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Re: [Discuss-gnuradio] Low cost hardware option

From: Marcus D. Leech
Subject: Re: [Discuss-gnuradio] Low cost hardware option
Date: Wed, 12 Jan 2011 17:06:07 -0500
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Hi, i'm watching all discussion about poor students and the evil Mr Ettus who don't play like Santa Claus and whant to make some profit :). I'm also watching all topics and discussion regarding a low cost solution for use with GNURADIO. I guess we can have a cheap option to us and I'm
I don't think anyone *seriously* thinks Matt is evil for wanting to make a profit from his hard labour. That makes as much sense as insisting that Henry Ford should have produced cars at materials cost, and his labour force should have worked for free, "for the greater good". The fact is that Henry Ford contributed to "the greater good" *while* making a significant profit, and giving his workers a living wage, etc, etc.
  OMG, did I just compare Matt to Henry Ford?  Hmmmmm.  :-) :-)

But, I think the question "is there an approach to higher-bandwidth Gnu Radio compatible hardware that is simpler (and thus hopefully cheaper) than what is currently on the market, and can we reasonably totally-open-source the result" is a reasonable one.

very interested in work in such a solution. What I'm suggeting here is to take all people who want's to take the job and start a small project. I'm a embedded systems enthusiatic and was a "starving student", now I'm a starving engineer, since I'm unemployed, that have some time to work on this project. The first question is: Ok, we need a low cost solution with some possible applications but what are the limits?
Well, I posted a first-cut, potential block-diagram for the Rx side earlier today:


It covers a goodly swath of the bands of interest for hobbiests (68.75MHz to 2.2GHz). One could substitute a different PLL synthesizer to cover different bands of interest. In fact, if one added another level of output divider on the output of the ADF4350, one could go down to lower frequencies. Hmmm. Thinkage. Looking at the datasheet for the AD5387, the part is only specced to go down to 50MHz, but looking at the plots, it will likely go down much lower (perhaps as low as 5MHz). So adding another configurable, bypassable, divider stage on the output of the ADF4350 yields lower-frequency (in the HF bands) capability, and still provides coverage up to 2.2GHz. Actually, a single, fixed divider that is bypassable might give the required coverage, for example, a single /16 or something.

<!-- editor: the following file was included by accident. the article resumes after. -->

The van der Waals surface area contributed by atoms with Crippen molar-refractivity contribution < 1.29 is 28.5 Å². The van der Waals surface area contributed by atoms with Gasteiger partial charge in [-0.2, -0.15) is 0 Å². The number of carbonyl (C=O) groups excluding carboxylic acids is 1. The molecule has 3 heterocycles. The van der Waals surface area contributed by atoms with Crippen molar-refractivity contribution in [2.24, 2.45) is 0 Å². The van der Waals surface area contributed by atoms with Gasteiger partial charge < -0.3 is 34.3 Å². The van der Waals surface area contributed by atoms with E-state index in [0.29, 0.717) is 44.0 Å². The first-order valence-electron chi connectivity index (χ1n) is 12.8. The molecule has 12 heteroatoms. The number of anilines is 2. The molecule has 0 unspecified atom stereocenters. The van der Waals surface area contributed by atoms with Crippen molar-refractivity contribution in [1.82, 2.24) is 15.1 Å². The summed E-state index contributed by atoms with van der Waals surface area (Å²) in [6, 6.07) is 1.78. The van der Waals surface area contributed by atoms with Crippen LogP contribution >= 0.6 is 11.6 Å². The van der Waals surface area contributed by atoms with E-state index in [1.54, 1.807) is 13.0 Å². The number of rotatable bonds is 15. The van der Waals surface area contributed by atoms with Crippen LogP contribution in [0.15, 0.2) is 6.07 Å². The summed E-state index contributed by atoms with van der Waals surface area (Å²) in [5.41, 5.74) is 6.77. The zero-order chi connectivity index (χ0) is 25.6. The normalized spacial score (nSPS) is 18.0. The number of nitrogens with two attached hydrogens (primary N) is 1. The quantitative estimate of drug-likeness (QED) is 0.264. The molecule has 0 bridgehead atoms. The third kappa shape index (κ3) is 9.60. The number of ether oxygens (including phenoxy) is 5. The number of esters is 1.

Have to play with the numbers.

It will handle up to 20Msps, in 4 discrete steps (2.5Msps, 5Msps, 10Msps, 20Msps).

It specifies a generic FMC connector, so you could use it with an FPGA board that uses the FMC
  (FPGA Mezzanine Connector).

FPGA evaluation boards are available *relatively* cheaply, since I think folks like Xilinx sell them through distributors as "loss leaders" to get you into the mood to design-in their technology to mass-market devices. But hey, if the Open Source community wants to leverage that little
  bit of market anomaly, that's just fine :-)

The approach is to combine the RF front-end with a modestly-capable ADC, and use the ADC output as the "demarc" point where you plug it into some kind of FPGA+GiGe motherboard (like the Xilinx eval boards), or perhaps an EZ-FX2 type board giving a USB-2.0 interface. The USB board would be the cheaper way of getting data out to the PC, with some provisos, like it won't do DDC, so you're limited to whatever reasonable frequency resolution you can get out of the PLL synthesizer. With an FPGA board, you'll likely be able
  to do a DDC.

Perhaps somebody wants to work on a comparable block-diagram for the Tx side? With roughly-comparable capabilities? One might make simplifying assumptions, like ADC and DAC clock rates are always common, which implies that the analog baseband filter selection would
  be common, etc, etc.

The FMC connector standard apparently provides for 68 signal paths. That should be plenty.

Marcus Leech
Principal Investigator
Shirleys Bay Radio Astronomy Consortium

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